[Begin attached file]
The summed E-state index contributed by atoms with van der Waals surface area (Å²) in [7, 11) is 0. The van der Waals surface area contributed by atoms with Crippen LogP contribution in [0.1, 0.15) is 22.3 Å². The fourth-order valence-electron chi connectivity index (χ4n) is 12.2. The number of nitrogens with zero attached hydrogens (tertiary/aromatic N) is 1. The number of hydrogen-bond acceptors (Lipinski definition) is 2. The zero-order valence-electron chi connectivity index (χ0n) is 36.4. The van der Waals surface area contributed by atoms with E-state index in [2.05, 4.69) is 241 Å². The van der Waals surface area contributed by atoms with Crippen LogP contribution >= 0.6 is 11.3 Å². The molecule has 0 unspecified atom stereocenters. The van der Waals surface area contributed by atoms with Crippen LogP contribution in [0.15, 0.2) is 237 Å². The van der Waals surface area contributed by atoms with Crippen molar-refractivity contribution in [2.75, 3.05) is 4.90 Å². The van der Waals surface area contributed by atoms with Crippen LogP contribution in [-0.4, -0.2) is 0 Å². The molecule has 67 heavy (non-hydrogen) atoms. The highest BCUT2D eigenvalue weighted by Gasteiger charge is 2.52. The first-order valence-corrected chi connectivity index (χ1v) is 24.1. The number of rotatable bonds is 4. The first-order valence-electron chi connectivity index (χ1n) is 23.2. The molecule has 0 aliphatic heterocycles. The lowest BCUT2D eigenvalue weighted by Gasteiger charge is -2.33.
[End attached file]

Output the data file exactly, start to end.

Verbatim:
The summed E-state index contributed by atoms with van der Waals surface area (Å²) in [7, 11) is 0. The van der Waals surface area contributed by atoms with Crippen LogP contribution in [0.1, 0.15) is 22.3 Å². The fourth-order valence-electron chi connectivity index (χ4n) is 12.2. The number of nitrogens with zero attached hydrogens (tertiary/aromatic N) is 1. The number of hydrogen-bond acceptors (Lipinski definition) is 2. The zero-order valence-electron chi connectivity index (χ0n) is 36.4. The van der Waals surface area contributed by atoms with E-state index in [2.05, 4.69) is 241 Å². The van der Waals surface area contributed by atoms with Crippen LogP contribution >= 0.6 is 11.3 Å². The molecule has 0 unspecified atom stereocenters. The van der Waals surface area contributed by atoms with Crippen LogP contribution in [0.15, 0.2) is 237 Å². The van der Waals surface area contributed by atoms with Crippen molar-refractivity contribution in [2.75, 3.05) is 4.90 Å². The van der Waals surface area contributed by atoms with Crippen LogP contribution in [-0.4, -0.2) is 0 Å². The molecule has 67 heavy (non-hydrogen) atoms. The highest BCUT2D eigenvalue weighted by Gasteiger charge is 2.52. The first-order valence-corrected chi connectivity index (χ1v) is 24.1. The number of rotatable bonds is 4. The first-order valence-electron chi connectivity index (χ1n) is 23.2. The molecule has 0 aliphatic heterocycles. The lowest BCUT2D eigenvalue weighted by Gasteiger charge is -2.33.